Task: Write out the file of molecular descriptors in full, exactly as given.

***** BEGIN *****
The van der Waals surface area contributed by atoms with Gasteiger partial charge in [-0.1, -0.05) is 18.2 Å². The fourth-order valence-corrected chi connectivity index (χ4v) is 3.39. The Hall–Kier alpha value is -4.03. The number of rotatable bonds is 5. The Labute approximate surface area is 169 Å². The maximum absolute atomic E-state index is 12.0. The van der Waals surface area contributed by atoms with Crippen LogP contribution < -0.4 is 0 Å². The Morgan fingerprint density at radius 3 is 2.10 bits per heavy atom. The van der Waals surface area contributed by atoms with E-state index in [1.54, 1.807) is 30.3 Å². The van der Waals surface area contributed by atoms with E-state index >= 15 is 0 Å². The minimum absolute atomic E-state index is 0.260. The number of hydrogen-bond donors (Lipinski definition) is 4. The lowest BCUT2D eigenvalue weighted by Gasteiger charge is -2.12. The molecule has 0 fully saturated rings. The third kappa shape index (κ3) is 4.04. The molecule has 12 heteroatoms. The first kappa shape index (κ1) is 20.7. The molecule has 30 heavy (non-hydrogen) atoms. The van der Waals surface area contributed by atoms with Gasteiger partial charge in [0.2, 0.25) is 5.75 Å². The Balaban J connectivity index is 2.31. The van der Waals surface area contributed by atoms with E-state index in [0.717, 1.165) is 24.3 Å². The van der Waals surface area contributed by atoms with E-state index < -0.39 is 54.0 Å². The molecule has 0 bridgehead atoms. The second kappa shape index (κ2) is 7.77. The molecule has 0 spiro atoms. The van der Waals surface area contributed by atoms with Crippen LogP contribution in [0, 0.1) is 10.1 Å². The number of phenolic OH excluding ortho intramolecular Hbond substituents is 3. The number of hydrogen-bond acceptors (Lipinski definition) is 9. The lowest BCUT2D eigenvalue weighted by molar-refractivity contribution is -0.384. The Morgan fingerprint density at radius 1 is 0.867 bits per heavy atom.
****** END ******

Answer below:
The van der Waals surface area contributed by atoms with Gasteiger partial charge in [-0.1, -0.05) is 18.2 Å². The fourth-order valence-corrected chi connectivity index (χ4v) is 3.39. The Hall–Kier alpha value is -4.03. The number of rotatable bonds is 5. The Labute approximate surface area is 169 Å². The maximum absolute atomic E-state index is 12.0. The van der Waals surface area contributed by atoms with Crippen LogP contribution < -0.4 is 0 Å². The Morgan fingerprint density at radius 3 is 2.10 bits per heavy atom. The van der Waals surface area contributed by atoms with E-state index in [1.54, 1.807) is 30.3 Å². The van der Waals surface area contributed by atoms with E-state index >= 15 is 0 Å². The minimum absolute atomic E-state index is 0.260. The number of hydrogen-bond donors (Lipinski definition) is 4. The lowest BCUT2D eigenvalue weighted by Gasteiger charge is -2.12. The molecule has 0 fully saturated rings. The third kappa shape index (κ3) is 4.04. The molecule has 12 heteroatoms. The first kappa shape index (κ1) is 20.7. The molecule has 30 heavy (non-hydrogen) atoms. The van der Waals surface area contributed by atoms with Gasteiger partial charge in [0.2, 0.25) is 5.75 Å². The Balaban J connectivity index is 2.31. The van der Waals surface area contributed by atoms with E-state index in [0.717, 1.165) is 24.3 Å². The van der Waals surface area contributed by atoms with E-state index < -0.39 is 54.0 Å². The molecule has 0 bridgehead atoms. The second kappa shape index (κ2) is 7.77. The molecule has 0 spiro atoms. The van der Waals surface area contributed by atoms with Crippen LogP contribution in [0, 0.1) is 10.1 Å². The number of phenolic OH excluding ortho intramolecular Hbond substituents is 3. The number of hydrogen-bond acceptors (Lipinski definition) is 9. The lowest BCUT2D eigenvalue weighted by molar-refractivity contribution is -0.384. The Morgan fingerprint density at radius 1 is 0.867 bits per heavy atom.